McGrory Wins Tokyo Marathon

By IPC | Feb. 27, 2017, 7:02 p.m. (ET)

Amanda McGrory smiles as she crosses the finish line to finish third in the pro women's wheelchair division during the 2016 TCS New York City Marathon in Central Park on Nov. 6, 2016 in New York City.

Amanda McGrory won her first major marathon victory in six years with a win at the Tokyo Marathon on Sunday.

The women’s wheelchair race around the streets of the Japanese capital was a tight finish as Swiss former world marathon champion Manuela Schaer rounded the final bend ahead of McGrory and her compatriot Susannah Scaroni.

But with less than 50-meters to go McGrory battled back, drawing alongside Schaer as the leading pair crossed the line neck and neck.

It was McGrory who took the win in a time of 1:43.27 – her first win of the women’s wheelchair Series X - with Schaer (1:43.27) second and Scaroni (1:43.29) third.

Taking to social media after her victory, McGrory posted:

“First @wmmajors win in SIX FLIPPIN’ YEARS at the 2017 @tokyomarathon. I’d say that’s a pretty solid start to the season and also that I deserve a nap.”

Another American, the world number one Tatyana McFadden, currently sits at the top of the Series X leaderboard after wins in Boston, London, Chicago and New York last year.

The 27-year-old was forced to withdraw from racing in Tokyo just days before the event due to ill health, but like Hug, already has the series sewn up (116 points). Schaer is in second place (89 points) with McGrory in third (56 points).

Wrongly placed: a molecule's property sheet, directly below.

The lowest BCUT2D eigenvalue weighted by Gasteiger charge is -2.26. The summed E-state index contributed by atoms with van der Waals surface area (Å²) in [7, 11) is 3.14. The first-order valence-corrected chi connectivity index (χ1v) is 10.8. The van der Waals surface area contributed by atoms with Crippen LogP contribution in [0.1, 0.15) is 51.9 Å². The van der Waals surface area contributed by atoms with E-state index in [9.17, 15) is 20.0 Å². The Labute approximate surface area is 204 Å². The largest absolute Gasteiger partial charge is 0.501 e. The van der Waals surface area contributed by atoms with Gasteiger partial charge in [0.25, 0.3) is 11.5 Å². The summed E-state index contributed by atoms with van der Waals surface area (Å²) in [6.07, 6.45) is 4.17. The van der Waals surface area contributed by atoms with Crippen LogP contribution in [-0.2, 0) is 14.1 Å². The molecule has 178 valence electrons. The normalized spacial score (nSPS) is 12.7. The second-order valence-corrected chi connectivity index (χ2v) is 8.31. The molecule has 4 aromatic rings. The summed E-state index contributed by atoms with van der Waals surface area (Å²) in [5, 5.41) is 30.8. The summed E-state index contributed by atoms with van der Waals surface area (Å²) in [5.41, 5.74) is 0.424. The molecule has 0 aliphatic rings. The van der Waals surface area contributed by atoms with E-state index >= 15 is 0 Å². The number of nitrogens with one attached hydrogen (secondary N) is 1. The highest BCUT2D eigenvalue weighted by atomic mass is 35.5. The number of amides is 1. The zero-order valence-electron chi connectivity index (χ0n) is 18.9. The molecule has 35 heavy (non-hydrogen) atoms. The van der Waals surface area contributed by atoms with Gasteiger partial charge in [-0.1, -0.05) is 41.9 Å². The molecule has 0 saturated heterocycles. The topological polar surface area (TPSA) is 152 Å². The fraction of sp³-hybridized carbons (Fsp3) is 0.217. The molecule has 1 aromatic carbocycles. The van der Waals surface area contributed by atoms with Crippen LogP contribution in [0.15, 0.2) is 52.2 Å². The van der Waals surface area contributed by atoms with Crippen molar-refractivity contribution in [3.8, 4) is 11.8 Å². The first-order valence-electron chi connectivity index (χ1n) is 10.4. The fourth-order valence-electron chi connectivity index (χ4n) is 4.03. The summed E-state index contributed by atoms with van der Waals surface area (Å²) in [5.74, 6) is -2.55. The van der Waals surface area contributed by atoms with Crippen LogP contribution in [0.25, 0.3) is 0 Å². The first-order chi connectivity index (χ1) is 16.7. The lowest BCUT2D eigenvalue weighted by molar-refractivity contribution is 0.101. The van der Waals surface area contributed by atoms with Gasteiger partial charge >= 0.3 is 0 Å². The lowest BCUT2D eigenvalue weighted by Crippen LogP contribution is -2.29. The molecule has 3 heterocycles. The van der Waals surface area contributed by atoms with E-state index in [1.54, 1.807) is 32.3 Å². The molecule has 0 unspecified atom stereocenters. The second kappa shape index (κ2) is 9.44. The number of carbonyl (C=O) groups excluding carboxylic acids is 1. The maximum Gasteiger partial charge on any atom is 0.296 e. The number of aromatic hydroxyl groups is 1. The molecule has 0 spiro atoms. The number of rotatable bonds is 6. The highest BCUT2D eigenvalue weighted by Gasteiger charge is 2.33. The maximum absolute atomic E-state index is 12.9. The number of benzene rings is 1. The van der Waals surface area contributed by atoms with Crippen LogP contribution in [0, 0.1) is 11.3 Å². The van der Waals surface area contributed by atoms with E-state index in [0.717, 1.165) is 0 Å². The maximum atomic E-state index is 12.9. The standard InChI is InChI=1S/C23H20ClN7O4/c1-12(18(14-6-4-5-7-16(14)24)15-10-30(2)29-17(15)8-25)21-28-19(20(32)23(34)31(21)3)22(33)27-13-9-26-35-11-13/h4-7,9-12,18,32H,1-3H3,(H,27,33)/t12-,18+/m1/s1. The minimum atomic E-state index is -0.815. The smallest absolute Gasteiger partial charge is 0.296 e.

Sho Watanabe got the better of Paralympic champion Marcel Hug to give Japan a home win.

Watanabe, 25, clocked 1:28.01 to finish just ahead of Hug (1:28.01) while Tomoki Susuki (1:28.02) clinched third place to add to the host nation’s success.

Hug has dominated marathon racing in recent months, winning all six of the major marathons in 2016 that form part of the inaugural Abbott World Marathon Majors series for wheelchair racers.

But the 31-year-old suffered a rare defeat at the hands of Watanabe, although he has already built an unassailable lead in the series, which concludes in Boston in April.

Hug has a maximum of 125 points in the series, while Australia’s Kurt Fearnley (73 points) sits second and South African Ernst van Dyk (40 points) – who only managed a ninth-place finish in Tokyo - lies third.

The final destination for Series X is Boston on April 17.